“When they go low, we go local,” she says.
The second annual “science fair”-style event, happening at 12 p.m. on Monday, unites activists who showcase their favorite projects, with ways to get involved. Her 9-year-old is passionate about cats and will represent Boston’s Forgotten Felines, which re-homes abandoned cats. She’ll also sell handmade clay cat figurines, with all profits going to the organization.
This year, the town of Brookline will co-sponsor the event as part of its official MLK Day commemoration. Margolis expects more than 70 booths, with kids as young as second grade taking part in hands-on activities ranging from filling backpacks with goods for impoverished families to writing birthday cards for Holocaust survivors.
For parents, she says, “Find something you yourself are passionate about. If you’re excited, it will rub off on your child. Don’t force it. Say, ‘Hey, this is something I love to do.’ If your face lights up, it’s contagious.”
She also encourages parents to pursue local activities, where impact can be seen firsthand.
“This event happens in our neighborhood. KI is a block away. These are our neighbors. It makes it real and concrete.”
Weave Activism Into Daily Life
When Jodie Parmer is at Trader Joe’s with her two kids, she often sees a homeless person looking for food. The family always buys snacks to dole out as they leave.
“I try to make [activism] part of our daily language,” she says.
“Judaism has helped frame this for us: It’s not about God specifically, but there’s an underlying notion that this is what God wants of us, that we’re here to make the world a better place. It helps to frame it that way,” she says, such as when her daughter donates a duplicate toy or clothes she’s outgrown.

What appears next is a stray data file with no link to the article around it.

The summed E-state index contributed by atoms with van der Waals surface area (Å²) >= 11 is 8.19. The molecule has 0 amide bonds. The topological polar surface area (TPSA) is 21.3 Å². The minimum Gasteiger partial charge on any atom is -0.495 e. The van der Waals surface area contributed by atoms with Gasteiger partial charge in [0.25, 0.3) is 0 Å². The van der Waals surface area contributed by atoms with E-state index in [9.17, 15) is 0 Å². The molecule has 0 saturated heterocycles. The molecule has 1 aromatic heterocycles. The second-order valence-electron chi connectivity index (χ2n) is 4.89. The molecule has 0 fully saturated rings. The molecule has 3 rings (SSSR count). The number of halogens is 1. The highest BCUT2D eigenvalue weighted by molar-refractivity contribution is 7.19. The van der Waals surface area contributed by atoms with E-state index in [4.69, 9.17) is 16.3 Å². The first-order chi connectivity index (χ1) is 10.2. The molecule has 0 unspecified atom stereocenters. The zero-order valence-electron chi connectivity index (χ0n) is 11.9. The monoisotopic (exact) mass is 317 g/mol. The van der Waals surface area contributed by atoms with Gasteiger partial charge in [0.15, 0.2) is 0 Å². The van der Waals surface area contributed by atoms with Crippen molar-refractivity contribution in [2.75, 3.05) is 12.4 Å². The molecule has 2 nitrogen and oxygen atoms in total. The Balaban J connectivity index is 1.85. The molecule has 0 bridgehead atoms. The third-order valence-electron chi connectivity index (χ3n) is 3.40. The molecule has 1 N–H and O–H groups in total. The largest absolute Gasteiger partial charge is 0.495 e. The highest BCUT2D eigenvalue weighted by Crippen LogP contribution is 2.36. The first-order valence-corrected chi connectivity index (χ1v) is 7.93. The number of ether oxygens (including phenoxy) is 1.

Sometimes, though, it can get intense. Not long ago, Parmer took her young son to a rally involving family separation at the border. Later, he wondered if he’d get taken away, too, and she explained that he was safe as a U.S. citizen. While it’s important for her children to go to these events, she says, she also tries to keep things light enough; her son enjoys looking at police officers and dogs instead of grappling with such big questions. On MLK Day, they’ll attend a cookie-decorating charity event in Lexington.
In that vein, she tries to frame good deeds in age-appropriate language that her kids will understand, such as likening good or bad actions to a pillow filled with feathers.
“You can never collect them all back, so make sure what you put out into the world is good,” she says.
Make It Tangible
Mareshia Donald is black, and her husband is Jewish. For Hanukkah, they incorporated their diverse cultural heritage along with a nod to those seeking asylum at the border through food, with fried chicken, fried tacos and Central American salads. Her 7-year-old twins then used their Hanukkah charity collection to support asylum-seekers, and the family talked about Hanukkah as a rededication.
“I explained that we should rededicate ourselves to bettering the world and supporting people who better the world,” Donald says. “I explained how people looking for a better life for their families have done some dangerous stuff, and how hard would you have wanted your family to have a better life? Not everyone has what they have.”
Most of all, says Jon Levine, an executive committee member at Cambridge’s Kahal B’raira Congregation for Humanistic Judaism, which will participate in Cambridge’s MLK Day of Service, it’s important to ask: “If I am only for myself, what am I? And if not now, when?”